October 12, 2015
Topic: Campus News
Legendary golf course designer Pete Dye had only built a nine-hole golf course in Indiana when U-M President Harlan Hatcher hired him to build Radrick Farms Golf Course.
The world of golf was forever changed.
Hatcher's decision, combined with a gift of land along Geddes Road and the contributions of numerous people, have made Radrick Farms a remarkable asset for the university. Throughout 2015, the Radrick Farms community has been celebrating the golf course's 50-year history and a milestone anniversary.
The 50th celebration has included opportunities for all to review the golf course archives. They include photographs, historical records and memorabilia. A golf tournament Sept. 20 was held to show appreciation for the continued loyalty and support of Radrick's season pass holders, many a part of Radrick for decades.
Throughout 2015, the Radrick Farms community has been celebrating the golf course's 50-year history. (Photo by Austin Thomason, Michigan Photography)
"It's been a lot of fun out here the last four years, creating some great memories for me with my kids. Great place. Wonderful course. And we're just really happy to be out here," says Chris McDougall, a season pass holder and U-M alumnus.
Radrick Farms received support and guidance from a 50th Planning Committee. Golfers were given an opportunity to record and share their favorite Radrick story. The recurring theme was gratitude.
It was landscape architecture graduate student Bill Newcomb who suggested that Hatcher hire Dye, then an unknown golf course architect. Since then, Dye and his wife, Alice, have become legends in the world of golf, as they have gone on to build other masterpiece courses including the TPC at Sawgrass and Whistling Straights.
In fact, their designs have hosted more PGA Tour and Major Championship tournament events than any other golf course architects in the history of golf. Pete and Alice Dye credit the U-M opportunity for jumpstarting their golf course architecture business, and they give support and insight to continuous improvements at Radrick Farms.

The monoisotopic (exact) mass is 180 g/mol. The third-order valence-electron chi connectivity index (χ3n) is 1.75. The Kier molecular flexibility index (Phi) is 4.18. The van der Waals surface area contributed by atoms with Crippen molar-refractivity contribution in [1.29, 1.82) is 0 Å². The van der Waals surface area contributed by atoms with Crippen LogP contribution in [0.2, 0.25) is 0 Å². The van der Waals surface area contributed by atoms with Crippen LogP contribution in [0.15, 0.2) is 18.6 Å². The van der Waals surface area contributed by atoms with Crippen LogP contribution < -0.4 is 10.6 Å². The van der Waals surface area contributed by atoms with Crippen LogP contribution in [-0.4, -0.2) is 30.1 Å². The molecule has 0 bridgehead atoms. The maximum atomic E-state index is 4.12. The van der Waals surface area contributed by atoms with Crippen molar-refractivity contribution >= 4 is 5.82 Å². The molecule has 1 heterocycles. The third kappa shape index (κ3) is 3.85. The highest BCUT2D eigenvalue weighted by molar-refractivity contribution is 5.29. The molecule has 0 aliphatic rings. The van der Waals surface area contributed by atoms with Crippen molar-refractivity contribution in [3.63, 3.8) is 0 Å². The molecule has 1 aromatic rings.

In appreciation of their efforts and legacy, the Board of Regents recently named Radrick's half-mile private drive and clubhouse circle as "Pete Dye Drive" and "Alice Dye Circle."
The golf course's private drive and clubhouse circle have been named after designers Pete and Alice Dye. (Photo courtesy of Radrick Farms Golf Course)
Also contributing to Radrick Farms' creation was alumnus and former regent Fred Matthaei Sr. He donated his home and several hundred acres that make up the golf course, Matthaei Botanical Gardens, a Recreational Sports facility and more. The clubhouse was once the Matthaei family residence.
Once the site of a gravel mine, the golf course was restored to ecological vitality by the Matthaei family. As teenagers more than 70 years ago, Frederick Matthaei Jr. and his brother Conrad planted many of the trees throughout the property. The brothers chose to use the second syllable from each of their names to create the name "Radrick Farms."
In honor of the Matthaei family's contribution, a monument and plaque were dedicated Sept. 18 adjacent to the clubhouse. (Photo courtesy of Radrick Farms Golf Course)
The land now features lush trees, wildlife habitats and an opportunity for the university community to enjoy nature just moments from campus. The environmental stewardship displayed by the Matthaei family continues to this day.
The golf course continues to be recognized for its stewardship efforts. These include certification as an Audubon Cooperative Sanctuary. Radrick Farms also was the first golf course designated by the Michigan Department of Environmental Quality as a Clean Corporate Citizen.
In honor of the Matthaeis' contribution, a monument and plaque were dedicated Sept. 18 adjacent to the clubhouse.
Radrick Farms' passionate customers and loyal employees also are key to its success. The golf course has employed more than 1,000 people, many of them students, and provided more than 1 million rounds of golf.
The 50th Planning Committee included Jeannine Galetti, an alumna for whom a scholarship at the School of Kinesiology is named; and former Michigan Union Director and Senior Associate Vice President for Student Life Frank Cianciola, who also has a named scholarship.
Alumnus Dan O'Toole, longtime season pass holder Deb Teichman, former employee and current pass holder Ace Milne, Rose Bowl champion and pass holder Jerry Danoff, and several others volunteered their time and energy to help define the yearlong celebration.
"Our golfers and staff are grateful to share this special property with their friends and family, grateful to be a part of an amazing community, and grateful to the people that have helped create a truly exceptional golf course," said Paul L. Scott, general manager of Radrick Farms.
"As we look forward to the next 50 years, the entire team at Radrick Farms is honored to continue the legacy of stewardship and service created by Hatcher, Pete and Alice Dye, the Matthaei family and so many others."